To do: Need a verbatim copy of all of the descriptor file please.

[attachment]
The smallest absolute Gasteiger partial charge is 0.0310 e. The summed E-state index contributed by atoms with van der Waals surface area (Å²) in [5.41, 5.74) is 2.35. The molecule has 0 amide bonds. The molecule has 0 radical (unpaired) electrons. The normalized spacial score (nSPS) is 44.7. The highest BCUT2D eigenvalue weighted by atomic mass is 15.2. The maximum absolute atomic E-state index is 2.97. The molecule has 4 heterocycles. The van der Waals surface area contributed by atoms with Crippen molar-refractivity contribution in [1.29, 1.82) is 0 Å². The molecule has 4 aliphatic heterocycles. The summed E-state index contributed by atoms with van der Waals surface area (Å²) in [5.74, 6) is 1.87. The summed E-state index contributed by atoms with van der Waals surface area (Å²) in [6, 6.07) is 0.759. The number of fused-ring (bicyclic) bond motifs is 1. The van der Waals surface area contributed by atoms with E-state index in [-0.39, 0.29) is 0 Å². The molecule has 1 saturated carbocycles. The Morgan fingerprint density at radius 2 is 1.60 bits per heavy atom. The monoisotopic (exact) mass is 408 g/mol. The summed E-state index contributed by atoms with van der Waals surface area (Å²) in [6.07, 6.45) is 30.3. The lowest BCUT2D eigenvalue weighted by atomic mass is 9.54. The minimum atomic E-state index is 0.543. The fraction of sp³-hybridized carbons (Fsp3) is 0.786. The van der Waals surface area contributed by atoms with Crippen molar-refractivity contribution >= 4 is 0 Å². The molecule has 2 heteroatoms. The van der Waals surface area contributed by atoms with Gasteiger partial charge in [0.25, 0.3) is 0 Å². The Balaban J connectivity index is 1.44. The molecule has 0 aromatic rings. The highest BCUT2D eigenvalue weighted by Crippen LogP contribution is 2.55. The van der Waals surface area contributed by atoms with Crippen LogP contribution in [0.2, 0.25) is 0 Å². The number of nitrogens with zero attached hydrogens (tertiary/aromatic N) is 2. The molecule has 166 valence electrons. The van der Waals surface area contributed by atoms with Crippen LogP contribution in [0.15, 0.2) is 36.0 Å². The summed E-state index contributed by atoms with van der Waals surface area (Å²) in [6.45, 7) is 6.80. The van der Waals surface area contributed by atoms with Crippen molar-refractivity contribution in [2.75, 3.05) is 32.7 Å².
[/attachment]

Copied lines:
The smallest absolute Gasteiger partial charge is 0.0310 e. The summed E-state index contributed by atoms with van der Waals surface area (Å²) in [5.41, 5.74) is 2.35. The molecule has 0 amide bonds. The molecule has 0 radical (unpaired) electrons. The normalized spacial score (nSPS) is 44.7. The highest BCUT2D eigenvalue weighted by atomic mass is 15.2. The maximum absolute atomic E-state index is 2.97. The molecule has 4 heterocycles. The van der Waals surface area contributed by atoms with Crippen molar-refractivity contribution in [1.29, 1.82) is 0 Å². The molecule has 4 aliphatic heterocycles. The summed E-state index contributed by atoms with van der Waals surface area (Å²) in [5.74, 6) is 1.87. The summed E-state index contributed by atoms with van der Waals surface area (Å²) in [6, 6.07) is 0.759. The number of fused-ring (bicyclic) bond motifs is 1. The van der Waals surface area contributed by atoms with E-state index in [-0.39, 0.29) is 0 Å². The molecule has 1 saturated carbocycles. The Morgan fingerprint density at radius 2 is 1.60 bits per heavy atom. The monoisotopic (exact) mass is 408 g/mol. The summed E-state index contributed by atoms with van der Waals surface area (Å²) in [6.07, 6.45) is 30.3. The lowest BCUT2D eigenvalue weighted by atomic mass is 9.54. The minimum atomic E-state index is 0.543. The fraction of sp³-hybridized carbons (Fsp3) is 0.786. The van der Waals surface area contributed by atoms with Crippen molar-refractivity contribution >= 4 is 0 Å². The molecule has 2 heteroatoms. The van der Waals surface area contributed by atoms with Gasteiger partial charge in [0.25, 0.3) is 0 Å². The Balaban J connectivity index is 1.44. The molecule has 0 aromatic rings. The highest BCUT2D eigenvalue weighted by Crippen LogP contribution is 2.55. The van der Waals surface area contributed by atoms with Crippen LogP contribution in [0.2, 0.25) is 0 Å². The number of nitrogens with zero attached hydrogens (tertiary/aromatic N) is 2. The molecule has 166 valence electrons. The van der Waals surface area contributed by atoms with Crippen LogP contribution in [0.15, 0.2) is 36.0 Å². The summed E-state index contributed by atoms with van der Waals surface area (Å²) in [6.45, 7) is 6.80. The van der Waals surface area contributed by atoms with Crippen molar-refractivity contribution in [2.75, 3.05) is 32.7 Å².